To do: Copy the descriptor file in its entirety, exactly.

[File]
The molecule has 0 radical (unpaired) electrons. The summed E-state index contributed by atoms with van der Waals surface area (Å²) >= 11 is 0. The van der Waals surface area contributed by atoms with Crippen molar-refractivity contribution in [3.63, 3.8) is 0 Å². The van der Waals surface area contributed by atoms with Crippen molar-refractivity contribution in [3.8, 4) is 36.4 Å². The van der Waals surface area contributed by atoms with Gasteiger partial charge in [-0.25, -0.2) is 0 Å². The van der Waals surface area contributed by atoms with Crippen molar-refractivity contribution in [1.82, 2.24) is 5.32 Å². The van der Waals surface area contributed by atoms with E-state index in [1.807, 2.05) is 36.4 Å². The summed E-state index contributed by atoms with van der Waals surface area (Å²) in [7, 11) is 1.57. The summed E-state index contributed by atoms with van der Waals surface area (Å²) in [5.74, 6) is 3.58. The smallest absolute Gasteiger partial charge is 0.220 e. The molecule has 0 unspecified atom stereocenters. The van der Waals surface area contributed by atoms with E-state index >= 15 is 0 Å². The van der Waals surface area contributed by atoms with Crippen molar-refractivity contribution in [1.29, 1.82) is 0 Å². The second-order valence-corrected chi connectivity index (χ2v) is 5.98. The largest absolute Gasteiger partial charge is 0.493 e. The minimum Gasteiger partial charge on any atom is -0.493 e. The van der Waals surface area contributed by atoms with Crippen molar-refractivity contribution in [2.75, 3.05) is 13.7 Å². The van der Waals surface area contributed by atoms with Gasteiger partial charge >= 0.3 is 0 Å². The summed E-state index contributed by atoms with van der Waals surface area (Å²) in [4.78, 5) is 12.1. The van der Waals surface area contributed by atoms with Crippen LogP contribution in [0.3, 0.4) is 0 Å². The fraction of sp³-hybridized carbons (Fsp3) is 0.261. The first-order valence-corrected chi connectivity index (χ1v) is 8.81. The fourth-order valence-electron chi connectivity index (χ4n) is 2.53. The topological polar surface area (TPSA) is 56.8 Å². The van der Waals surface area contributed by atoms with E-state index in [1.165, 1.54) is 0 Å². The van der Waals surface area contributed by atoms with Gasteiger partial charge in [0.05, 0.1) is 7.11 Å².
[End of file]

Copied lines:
The molecule has 0 radical (unpaired) electrons. The summed E-state index contributed by atoms with van der Waals surface area (Å²) >= 11 is 0. The van der Waals surface area contributed by atoms with Crippen molar-refractivity contribution in [3.63, 3.8) is 0 Å². The van der Waals surface area contributed by atoms with Crippen molar-refractivity contribution in [3.8, 4) is 36.4 Å². The van der Waals surface area contributed by atoms with Gasteiger partial charge in [-0.25, -0.2) is 0 Å². The van der Waals surface area contributed by atoms with Crippen molar-refractivity contribution in [1.82, 2.24) is 5.32 Å². The van der Waals surface area contributed by atoms with E-state index in [1.807, 2.05) is 36.4 Å². The summed E-state index contributed by atoms with van der Waals surface area (Å²) in [7, 11) is 1.57. The summed E-state index contributed by atoms with van der Waals surface area (Å²) in [5.74, 6) is 3.58. The smallest absolute Gasteiger partial charge is 0.220 e. The molecule has 0 unspecified atom stereocenters. The van der Waals surface area contributed by atoms with E-state index >= 15 is 0 Å². The van der Waals surface area contributed by atoms with Crippen molar-refractivity contribution in [1.29, 1.82) is 0 Å². The second-order valence-corrected chi connectivity index (χ2v) is 5.98. The largest absolute Gasteiger partial charge is 0.493 e. The minimum Gasteiger partial charge on any atom is -0.493 e. The van der Waals surface area contributed by atoms with Crippen molar-refractivity contribution in [2.75, 3.05) is 13.7 Å². The van der Waals surface area contributed by atoms with Gasteiger partial charge >= 0.3 is 0 Å². The summed E-state index contributed by atoms with van der Waals surface area (Å²) in [4.78, 5) is 12.1. The van der Waals surface area contributed by atoms with Crippen LogP contribution in [0.3, 0.4) is 0 Å². The fraction of sp³-hybridized carbons (Fsp3) is 0.261. The first-order valence-corrected chi connectivity index (χ1v) is 8.81. The fourth-order valence-electron chi connectivity index (χ4n) is 2.53. The topological polar surface area (TPSA) is 56.8 Å². The van der Waals surface area contributed by atoms with E-state index in [1.165, 1.54) is 0 Å². The van der Waals surface area contributed by atoms with Gasteiger partial charge in [0.05, 0.1) is 7.11 Å².